Pork producers offset higher mortality rates due to PEDv by finishing live hogs to record weights.

Ready or not

USDA, the pork industry and its state and federal partners also together established testing protocols, sequenced the virus and are investigating how the virus is transmitted. The actions will help identify gaps in bio-security and help stop the spread of these diseases and the damage caused to producers, industry and consumers, said Agriculture Secretary Tom Vilsack.

Earlier in April, more than 60 people representing the US and Canadian pork, feed and other allied industries participated in a meeting on the virus. The group agreed there are multiple ways for pigs to become infected via a fecal-oral route, including environmental, transportation, feed systems and other vectors.

The top research priorities agreed upon by the group were: to investigate the effectiveness and cost of treatments that could be used to mitigate the survival of PEDv and other viruses in feeds; to conduct contamination risk assessments at all steps within the feed processing and delivery chain; to develop a substitute for the currently used swine bioassay procedures; to continue to investigate the risk of feed and other pathways for pathogen entry into the US.

The Pork Checkoff by early April had funded 17 PEDv-related research projects totaling nearly $1.7 million. The Institute for Feed Research and Education, the American Feed Industry Association’s foundation, pledged $100,000 toward PEDv research.

However, research to date has not determined how the virus entered the US, how to contain it and how to protect young pigs against it. Researchers are exploring whether the widespread use of pig-blood byproducts in hog feed might have introduced the disease, said a Reuters news story.

So far, no vaccine has been able to completely protect pigs from the disease, Reuters said. An Iowa company, Harrisvaccines, has made some progress, while pharmaceutical giants Merck Animal Health and Zoetis have joined with universities to begin vaccine development. There is no silver bullet for PEDv, said Justin Ellis, marketing manager at Alltech, which developed a feed additive designed to reduce risk of the disease.

Tyson’s Smith says he is not aware of any vaccine that has been developed. “I do know in working with our pork suppliers...there has been a noticeable increase in bio-security throughout the areas where we draw our hogs from.”

As if the quest for an effective vaccine isn’t vexing enough, as baffling is the way live hog and wholesale pork prices over-reacted to the news of the virus. Barrow and gilt (live hog) prices in the quarter, led by record-high futures prices, averaged $68.69 per cwt live, up 16.4 percent from the year earlier quarter. Second-quarter prices are forecast to go up about 22 percent from last year.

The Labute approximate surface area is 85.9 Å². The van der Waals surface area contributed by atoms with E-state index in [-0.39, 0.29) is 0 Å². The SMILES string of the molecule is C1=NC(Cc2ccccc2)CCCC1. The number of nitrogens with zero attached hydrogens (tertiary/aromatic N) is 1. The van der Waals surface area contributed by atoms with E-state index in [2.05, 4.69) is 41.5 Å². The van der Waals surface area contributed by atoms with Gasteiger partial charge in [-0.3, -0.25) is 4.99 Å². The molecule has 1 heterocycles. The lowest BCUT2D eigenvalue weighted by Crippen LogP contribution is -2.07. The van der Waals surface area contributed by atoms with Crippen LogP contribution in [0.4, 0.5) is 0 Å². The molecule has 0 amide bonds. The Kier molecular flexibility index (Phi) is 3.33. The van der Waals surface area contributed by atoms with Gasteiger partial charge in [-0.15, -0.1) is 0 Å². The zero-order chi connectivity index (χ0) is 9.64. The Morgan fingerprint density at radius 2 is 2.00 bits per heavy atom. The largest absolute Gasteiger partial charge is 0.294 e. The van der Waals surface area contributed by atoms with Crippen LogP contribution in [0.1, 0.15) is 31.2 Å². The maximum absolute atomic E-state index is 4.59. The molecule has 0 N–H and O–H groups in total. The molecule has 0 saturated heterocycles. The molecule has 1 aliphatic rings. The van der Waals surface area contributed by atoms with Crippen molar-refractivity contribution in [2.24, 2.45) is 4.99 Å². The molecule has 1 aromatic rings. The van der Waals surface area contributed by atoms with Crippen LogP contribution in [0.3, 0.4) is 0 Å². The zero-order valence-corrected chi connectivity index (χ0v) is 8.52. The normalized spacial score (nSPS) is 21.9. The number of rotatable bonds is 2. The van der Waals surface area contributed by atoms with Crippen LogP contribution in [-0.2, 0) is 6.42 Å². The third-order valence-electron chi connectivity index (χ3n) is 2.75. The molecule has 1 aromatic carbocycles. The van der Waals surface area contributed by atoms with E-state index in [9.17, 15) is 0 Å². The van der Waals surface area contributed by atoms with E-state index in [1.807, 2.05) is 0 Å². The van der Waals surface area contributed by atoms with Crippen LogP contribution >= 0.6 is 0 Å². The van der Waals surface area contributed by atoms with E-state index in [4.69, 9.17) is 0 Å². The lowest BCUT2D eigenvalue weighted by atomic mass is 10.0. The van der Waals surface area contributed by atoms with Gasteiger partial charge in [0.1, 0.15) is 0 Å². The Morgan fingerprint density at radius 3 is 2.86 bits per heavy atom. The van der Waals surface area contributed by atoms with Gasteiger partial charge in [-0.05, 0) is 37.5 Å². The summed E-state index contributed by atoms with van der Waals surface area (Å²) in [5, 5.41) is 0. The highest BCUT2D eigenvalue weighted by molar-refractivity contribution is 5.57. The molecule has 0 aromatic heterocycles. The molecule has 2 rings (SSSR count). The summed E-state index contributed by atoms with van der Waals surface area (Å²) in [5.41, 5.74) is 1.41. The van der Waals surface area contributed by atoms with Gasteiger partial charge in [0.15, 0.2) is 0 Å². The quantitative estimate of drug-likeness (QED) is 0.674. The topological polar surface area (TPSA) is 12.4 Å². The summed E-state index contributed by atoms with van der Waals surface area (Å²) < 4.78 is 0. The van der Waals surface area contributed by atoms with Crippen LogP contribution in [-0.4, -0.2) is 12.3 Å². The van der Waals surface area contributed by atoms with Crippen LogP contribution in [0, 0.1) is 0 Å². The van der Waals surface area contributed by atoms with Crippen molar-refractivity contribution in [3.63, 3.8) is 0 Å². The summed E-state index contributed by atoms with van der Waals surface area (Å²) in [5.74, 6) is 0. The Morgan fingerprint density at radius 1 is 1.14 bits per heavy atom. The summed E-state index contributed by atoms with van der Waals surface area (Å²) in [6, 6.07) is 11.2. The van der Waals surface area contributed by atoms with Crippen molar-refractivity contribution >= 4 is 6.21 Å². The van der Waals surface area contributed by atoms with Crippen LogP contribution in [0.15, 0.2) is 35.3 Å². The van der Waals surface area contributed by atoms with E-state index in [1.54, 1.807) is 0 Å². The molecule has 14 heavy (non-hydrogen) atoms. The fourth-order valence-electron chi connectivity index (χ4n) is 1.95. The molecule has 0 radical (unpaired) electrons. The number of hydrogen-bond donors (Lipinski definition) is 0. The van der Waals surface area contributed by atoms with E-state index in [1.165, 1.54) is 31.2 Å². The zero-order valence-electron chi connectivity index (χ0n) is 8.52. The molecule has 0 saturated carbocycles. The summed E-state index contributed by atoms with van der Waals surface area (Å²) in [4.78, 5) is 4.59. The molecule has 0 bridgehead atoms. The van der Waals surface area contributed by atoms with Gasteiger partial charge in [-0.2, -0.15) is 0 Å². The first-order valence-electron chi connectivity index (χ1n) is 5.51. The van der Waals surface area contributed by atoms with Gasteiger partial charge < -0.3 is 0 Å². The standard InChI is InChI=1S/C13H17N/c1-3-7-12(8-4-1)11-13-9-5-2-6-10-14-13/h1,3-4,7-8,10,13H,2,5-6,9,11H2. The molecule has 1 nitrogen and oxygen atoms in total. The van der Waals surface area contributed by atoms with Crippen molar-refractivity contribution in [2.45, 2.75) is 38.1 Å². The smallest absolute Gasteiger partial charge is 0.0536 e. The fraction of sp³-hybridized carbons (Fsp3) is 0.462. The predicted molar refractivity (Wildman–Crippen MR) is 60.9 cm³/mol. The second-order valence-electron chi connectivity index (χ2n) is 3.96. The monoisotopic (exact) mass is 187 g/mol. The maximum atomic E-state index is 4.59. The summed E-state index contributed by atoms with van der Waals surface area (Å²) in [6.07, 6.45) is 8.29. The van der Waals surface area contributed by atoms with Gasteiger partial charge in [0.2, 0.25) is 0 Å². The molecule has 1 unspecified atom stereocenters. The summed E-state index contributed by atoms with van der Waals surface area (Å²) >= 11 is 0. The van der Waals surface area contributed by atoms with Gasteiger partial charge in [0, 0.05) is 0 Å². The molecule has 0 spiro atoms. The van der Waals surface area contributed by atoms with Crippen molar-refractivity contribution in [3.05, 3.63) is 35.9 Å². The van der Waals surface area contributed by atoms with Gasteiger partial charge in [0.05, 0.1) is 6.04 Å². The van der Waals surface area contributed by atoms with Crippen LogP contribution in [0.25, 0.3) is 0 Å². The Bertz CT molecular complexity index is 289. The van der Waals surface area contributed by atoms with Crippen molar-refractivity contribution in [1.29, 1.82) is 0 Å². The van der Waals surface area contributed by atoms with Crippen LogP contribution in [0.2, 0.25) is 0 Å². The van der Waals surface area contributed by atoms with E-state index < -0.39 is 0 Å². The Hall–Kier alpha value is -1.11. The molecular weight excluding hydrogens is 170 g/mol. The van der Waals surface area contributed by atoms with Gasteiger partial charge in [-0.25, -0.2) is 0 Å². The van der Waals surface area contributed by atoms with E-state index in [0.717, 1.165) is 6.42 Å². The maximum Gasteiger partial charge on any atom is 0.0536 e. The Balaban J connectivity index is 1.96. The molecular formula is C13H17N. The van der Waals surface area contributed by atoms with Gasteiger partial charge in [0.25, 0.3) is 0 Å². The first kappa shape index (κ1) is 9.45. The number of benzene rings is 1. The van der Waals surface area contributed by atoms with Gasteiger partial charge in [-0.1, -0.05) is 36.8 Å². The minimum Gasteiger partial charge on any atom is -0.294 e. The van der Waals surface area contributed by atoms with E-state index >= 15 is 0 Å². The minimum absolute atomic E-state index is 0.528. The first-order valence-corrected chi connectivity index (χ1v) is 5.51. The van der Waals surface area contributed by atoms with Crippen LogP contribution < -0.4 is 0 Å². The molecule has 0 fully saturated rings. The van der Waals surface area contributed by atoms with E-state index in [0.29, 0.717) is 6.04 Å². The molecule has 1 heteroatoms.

Reduced slaughter due to the virus only began to show up in March, which reflected the fact that the virus might have had its biggest impact over the winter months. But producers offset the higher mortality rates due to the virus with finishing live hogs to record weights. First-quarter pork production totaled 5.785 billion lbs., up fractionally from the first quarter of 2013, even though total hog slaughter was down nearly 4 percent.

Reinforcing the over-reaction was the fact that USDA’s March 28 Quarterly Hogs and Pigs report showed the US hog herd didn’t shrink as much as analysts had forecast. The inventory of all hogs and pigs on March 1 was 62.9 million head, down 3 percent from the year ago period and down 5 percent from Dec. 1. Analysts expected the herd to be only 61.5 million head.

The data suggested that the hog herd was not as hard-hit by PEDv during the December-February period as originally feared. During the period, the pig crop declined 3 percent from 2013. Analysis of the report numbers suggested baby pig death loss over the previous six months was about 5 percent.

Also revealing was hog producers increased their breeding herds and farrowings to offset death loss due to the virus. Sow farrowings during the December-February period increased 3 percent, although the average pigs saved per litter was 9.53 for the period vs. 10.08 a year earlier. The report also showed the breeding inventory at 5.85 million head was up slightly from a year ago.

The number of market-ready hogs on March 1 totaled 57.0 million head, down 4 percent from last year. But even this suggests far smaller declines in live-hog marketings this year than was estimated in a Rabobank report in March. It forecast an 11 percent loss for pigs coming to market in 2014, with peak losses exceeding 20 percent for late summer marketings.

Looking forward, live-hog marketings will show their largest year-on-year declines over the summer, but hog and wholesale pork prices won’t return to record-high levels. Meanwhile, efforts to prevent PEDv infections continues, amid concerns that the virus might spread again this winter.

Steve Kay is editor and publisher of Petaluma, Calif.-based Cattle Buyers Weekly (